Shell 2Q Profit Up 40 Pct. on Oil Prices

The Associated Press
Thursday, July 27, 2006; 8:27 AM

AMSTERDAM, Netherlands -- Royal Dutch Shell PLC, Europe's second-largest oil company, said Thursday its second-quarter earnings jumped 40 percent as high oil prices offset production difficulties in Nigeria and the Gulf of Mexico.

Net profit rose to $7.32 billion from $5.24 billion a year earlier. Sales rose less than 1 percent to $83.1 billion from $82.6 billion.

Chief Executive Jeroen van der Veer said in a statement the earnings were "underpinned by overall good operational performance and not simply high energy prices."

Still, the main reason for the increase was higher oil prices, with earnings at Shell's oil exploration and production arm leaping to $4 billion from $2.75 billion, despite an 8 percent drop in production to 3.25 million barrels a day.

Prices for benchmark North Sea Brent crude averaged $69.51 a barrel in the quarter, compared with $51.65 a barrel a year earlier.

That was in line with other major oil companies reporting results this week. BP PLC said its second-quarter profit rose 30 percent to $7.3 billion, while ConocoPhillips reported a 65 percent increase to $5.18 billion. Exxon Mobil Corp., the world's largest publicly traded oil company, is due to report its earnings later Thursday.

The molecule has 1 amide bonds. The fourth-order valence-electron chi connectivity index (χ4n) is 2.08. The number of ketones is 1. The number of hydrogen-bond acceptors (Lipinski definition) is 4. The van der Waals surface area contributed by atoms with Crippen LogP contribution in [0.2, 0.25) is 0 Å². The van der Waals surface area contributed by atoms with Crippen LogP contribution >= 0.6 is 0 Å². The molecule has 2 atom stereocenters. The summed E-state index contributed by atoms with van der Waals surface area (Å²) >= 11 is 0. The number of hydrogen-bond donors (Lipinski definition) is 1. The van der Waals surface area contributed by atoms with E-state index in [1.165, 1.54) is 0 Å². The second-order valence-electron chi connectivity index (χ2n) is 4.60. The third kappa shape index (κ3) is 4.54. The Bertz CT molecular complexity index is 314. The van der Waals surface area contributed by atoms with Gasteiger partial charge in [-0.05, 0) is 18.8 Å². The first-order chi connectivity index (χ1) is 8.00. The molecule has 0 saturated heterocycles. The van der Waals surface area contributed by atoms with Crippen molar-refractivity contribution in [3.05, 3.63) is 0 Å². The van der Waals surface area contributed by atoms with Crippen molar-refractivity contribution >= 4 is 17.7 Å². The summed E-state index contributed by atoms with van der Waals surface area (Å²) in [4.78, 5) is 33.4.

Keith Bowman, equity analyst at Hargreaves Lansdown Stockbrokers, said it was "good news" that Shell had beaten forecasts, in contrast to BP.

"But going forward, high oil prices will not continue to mask" if Shell's management makes mistakes, he said.

Shell said that excluding the damage caused by militant attacks on its operations in Nigeria and the fallout from hurricanes Katrina and Rita in the Gulf of Mexico, production would have been flat.

Shell is missing around 180,000 barrels per day in Nigeria because of recent attacks, and said Thursday it couldn't confidently predict when production will resume.

Van der Veer said that despite a pipeline rupture this week, possibly due to an attack by militants, the company has no intention of scaling back operations in the West African nation. "We are not afraid to invest in Nigeria," he said.

The Niger Delta region has been the scene of frequent disputes for years between oil companies and communities that demand a greater share of the wealth of Africa's largest crude producer. At least 31 expatriate workers have been held hostage by a variety of militant groups so far this year.

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